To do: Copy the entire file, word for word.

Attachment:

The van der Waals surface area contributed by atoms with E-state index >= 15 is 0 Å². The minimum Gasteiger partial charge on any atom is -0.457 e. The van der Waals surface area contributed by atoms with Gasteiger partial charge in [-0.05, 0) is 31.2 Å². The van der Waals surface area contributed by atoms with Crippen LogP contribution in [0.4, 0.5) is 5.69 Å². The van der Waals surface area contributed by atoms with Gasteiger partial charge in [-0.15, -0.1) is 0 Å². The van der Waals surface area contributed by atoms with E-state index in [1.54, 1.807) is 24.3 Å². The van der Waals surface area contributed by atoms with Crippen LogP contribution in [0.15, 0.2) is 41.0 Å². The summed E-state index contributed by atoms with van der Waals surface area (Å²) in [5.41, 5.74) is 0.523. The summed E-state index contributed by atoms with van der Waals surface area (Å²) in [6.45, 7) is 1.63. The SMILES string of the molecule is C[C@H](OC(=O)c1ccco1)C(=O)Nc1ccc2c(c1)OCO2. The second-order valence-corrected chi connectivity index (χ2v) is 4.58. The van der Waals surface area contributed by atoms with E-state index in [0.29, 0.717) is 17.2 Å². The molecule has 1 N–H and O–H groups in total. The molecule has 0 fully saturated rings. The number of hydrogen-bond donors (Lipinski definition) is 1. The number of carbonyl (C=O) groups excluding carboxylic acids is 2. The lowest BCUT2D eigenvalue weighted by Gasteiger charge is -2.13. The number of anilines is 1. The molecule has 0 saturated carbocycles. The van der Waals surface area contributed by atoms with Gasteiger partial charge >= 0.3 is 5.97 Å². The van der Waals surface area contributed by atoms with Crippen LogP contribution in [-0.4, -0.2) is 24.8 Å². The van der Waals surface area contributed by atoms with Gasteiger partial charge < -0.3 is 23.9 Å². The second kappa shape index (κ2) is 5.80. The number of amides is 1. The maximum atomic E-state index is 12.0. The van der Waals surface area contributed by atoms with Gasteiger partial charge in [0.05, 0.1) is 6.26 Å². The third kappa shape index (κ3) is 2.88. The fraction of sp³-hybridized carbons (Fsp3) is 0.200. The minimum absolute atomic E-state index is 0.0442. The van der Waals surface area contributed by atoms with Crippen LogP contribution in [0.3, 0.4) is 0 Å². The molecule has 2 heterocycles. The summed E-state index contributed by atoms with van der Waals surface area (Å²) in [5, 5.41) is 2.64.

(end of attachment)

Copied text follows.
The van der Waals surface area contributed by atoms with E-state index >= 15 is 0 Å². The minimum Gasteiger partial charge on any atom is -0.457 e. The van der Waals surface area contributed by atoms with Gasteiger partial charge in [-0.05, 0) is 31.2 Å². The van der Waals surface area contributed by atoms with Crippen LogP contribution in [0.4, 0.5) is 5.69 Å². The van der Waals surface area contributed by atoms with Gasteiger partial charge in [-0.15, -0.1) is 0 Å². The van der Waals surface area contributed by atoms with E-state index in [1.54, 1.807) is 24.3 Å². The van der Waals surface area contributed by atoms with Crippen LogP contribution in [0.15, 0.2) is 41.0 Å². The summed E-state index contributed by atoms with van der Waals surface area (Å²) in [5.41, 5.74) is 0.523. The summed E-state index contributed by atoms with van der Waals surface area (Å²) in [6.45, 7) is 1.63. The SMILES string of the molecule is C[C@H](OC(=O)c1ccco1)C(=O)Nc1ccc2c(c1)OCO2. The second-order valence-corrected chi connectivity index (χ2v) is 4.58. The van der Waals surface area contributed by atoms with E-state index in [0.29, 0.717) is 17.2 Å². The molecule has 1 N–H and O–H groups in total. The molecule has 0 fully saturated rings. The number of hydrogen-bond donors (Lipinski definition) is 1. The number of carbonyl (C=O) groups excluding carboxylic acids is 2. The lowest BCUT2D eigenvalue weighted by Gasteiger charge is -2.13. The number of anilines is 1. The molecule has 0 saturated carbocycles. The van der Waals surface area contributed by atoms with Gasteiger partial charge >= 0.3 is 5.97 Å². The van der Waals surface area contributed by atoms with Crippen LogP contribution in [-0.4, -0.2) is 24.8 Å². The van der Waals surface area contributed by atoms with Gasteiger partial charge < -0.3 is 23.9 Å². The second kappa shape index (κ2) is 5.80. The number of amides is 1. The maximum atomic E-state index is 12.0. The van der Waals surface area contributed by atoms with Gasteiger partial charge in [0.05, 0.1) is 6.26 Å². The third kappa shape index (κ3) is 2.88. The fraction of sp³-hybridized carbons (Fsp3) is 0.200. The minimum absolute atomic E-state index is 0.0442. The van der Waals surface area contributed by atoms with Crippen LogP contribution in [0.3, 0.4) is 0 Å². The molecule has 2 heterocycles. The summed E-state index contributed by atoms with van der Waals surface area (Å²) in [5, 5.41) is 2.64.